Nuclear magnetic resonance (NMR) spectroscopy could be about to go mobile, thanks to a team of researchers in the US that has shrunk the electronic components needed for the spectroscopic technique down to fit on an integrated circuit the size of a grain of sand. The team's chip, combined with compact, state-of-the-art magnets, could lead to portable devices that can help identify chemicals in lab reactions and on industrial production lines.

NMR spectroscopy, a technology that has helped visualize the chemical structures of countless compounds, allows scientists to gather information from the spins – the inherent magnetic moments – of atomic nuclei. When compounds with certain nuclei, like those of hydrogen or the isotope carbon-13, are placed in a strong magnetic field, the nuclear spins align with or against the magnetic field. If the nuclei are then bombarded with electromagnetic radiation at a frequency determined by the magnetic-field strength, the directions of the nuclear spins will precess. It is then possible to measure the precession frequencies of the spins of nuclei in a sample to determine how a molecule's atoms are arranged.

Mini spectroscopy

While scientists have used NMR spectroscopy since the 1950s, the necessary hardware has typically been bulky, requiring superconducting magnets larger than a person and electronics the size of a kitchen cabinet. Recently, smaller permanent magnets that are good enough for NMR have come on to the market and some of the electronic components have been integrated onto semiconductor chips, which has enabled table-top systems that can probe small molecules. But a miniaturized integrated system with a full range of NMR spectroscopy capabilities had not been developed.

Now, though, a team based at Harvard University has done just that. The researchers placed a radio-frequency (RF) transmitter and receiver along with a component known as an "arbitrary pulse sequencer" onto a silicon chip with a surface area of 4 mm2. The scientists then combined their chip with a cube-shaped magnet around the size of a large grapefruit and were able to analyse a variety of compounds. To do the analyses, samples are placed inside a small hole in the centre of the magnet.

The key advance was miniaturizing and integrating the pulse sequencer, which controls the timing, shapes and amplitudes of the RF pulses directed at the sample being measured, says Donhee Ham, the Harvard physicist who led the research. "The arbitrary pulse sequencer is the brain of the entire chip," he says.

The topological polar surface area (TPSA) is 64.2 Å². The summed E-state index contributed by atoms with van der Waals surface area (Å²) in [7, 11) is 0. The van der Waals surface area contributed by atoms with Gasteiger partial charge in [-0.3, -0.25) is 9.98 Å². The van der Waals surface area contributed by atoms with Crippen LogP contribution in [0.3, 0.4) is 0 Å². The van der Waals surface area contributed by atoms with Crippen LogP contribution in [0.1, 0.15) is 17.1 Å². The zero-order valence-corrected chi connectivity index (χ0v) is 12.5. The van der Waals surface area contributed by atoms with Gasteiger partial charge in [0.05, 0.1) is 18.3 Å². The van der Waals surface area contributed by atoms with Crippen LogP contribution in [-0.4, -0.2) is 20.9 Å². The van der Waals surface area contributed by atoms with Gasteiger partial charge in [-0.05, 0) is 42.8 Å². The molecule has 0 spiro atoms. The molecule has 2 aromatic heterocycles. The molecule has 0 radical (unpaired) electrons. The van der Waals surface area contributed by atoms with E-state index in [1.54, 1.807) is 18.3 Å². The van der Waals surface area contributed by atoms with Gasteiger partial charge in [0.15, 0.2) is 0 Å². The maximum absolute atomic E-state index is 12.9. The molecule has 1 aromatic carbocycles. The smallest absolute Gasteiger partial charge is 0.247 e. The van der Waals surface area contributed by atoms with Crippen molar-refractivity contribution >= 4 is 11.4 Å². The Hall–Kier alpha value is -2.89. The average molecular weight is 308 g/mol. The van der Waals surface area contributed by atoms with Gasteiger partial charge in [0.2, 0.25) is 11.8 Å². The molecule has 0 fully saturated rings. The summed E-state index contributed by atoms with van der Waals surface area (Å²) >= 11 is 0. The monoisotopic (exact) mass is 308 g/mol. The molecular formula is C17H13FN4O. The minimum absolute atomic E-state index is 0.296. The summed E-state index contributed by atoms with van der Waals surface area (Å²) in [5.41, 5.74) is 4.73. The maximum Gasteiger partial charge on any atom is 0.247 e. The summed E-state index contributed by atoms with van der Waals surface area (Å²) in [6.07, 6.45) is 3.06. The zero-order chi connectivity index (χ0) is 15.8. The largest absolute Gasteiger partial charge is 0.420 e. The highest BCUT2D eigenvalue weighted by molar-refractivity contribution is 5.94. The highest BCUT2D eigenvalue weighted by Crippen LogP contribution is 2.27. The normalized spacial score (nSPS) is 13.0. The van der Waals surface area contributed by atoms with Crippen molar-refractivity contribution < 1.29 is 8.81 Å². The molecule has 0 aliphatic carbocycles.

Multidimensional probes

The electronics the team developed are an improvement on those of previous portable systems, which have so far only implemented simplified NMR techniques that cannot fully resolve complex molecular structures, says Ham. The more sophisticated technique of "multidimensional" NMR spectroscopy can be extremely useful when trying to probe structures beyond the most basic molecules. With the new integrated pulse sequencer, the researchers can "control the RF transmitter in any way we desire, so the transmitter can produce any RF pulse sequence", according to Ham – a requirement for multidimensional NMR spectroscopy.

In addition to enabling portable spectroscopy, the team's miniaturized electronics could be coupled with larger magnets to greatly speed up the NMR process. By incorporating dozens of the chips into a large superconducting magnet, researchers could scan many samples at once rather than one at a time, which can be a laborious process. Such a "high throughput" spectroscopy scheme could accelerate drug discovery, Ham says.

The team's work "represents a further step towards the complete miniaturization of an NMR spectrometer", says Giovanni Boero of the Swiss Federal Institute of Technology in Lausanne. But Boero says that the integration of the pulse sequencer is a technical advance rather than a game changer. "It is not a revolutionary paper, but it is an important work in the frame of the worldwide effort towards the goal of performing NMR spectroscopy using a low-cost, highly portable system."

The work is published in the Proceedings of the National Academy of Sciences.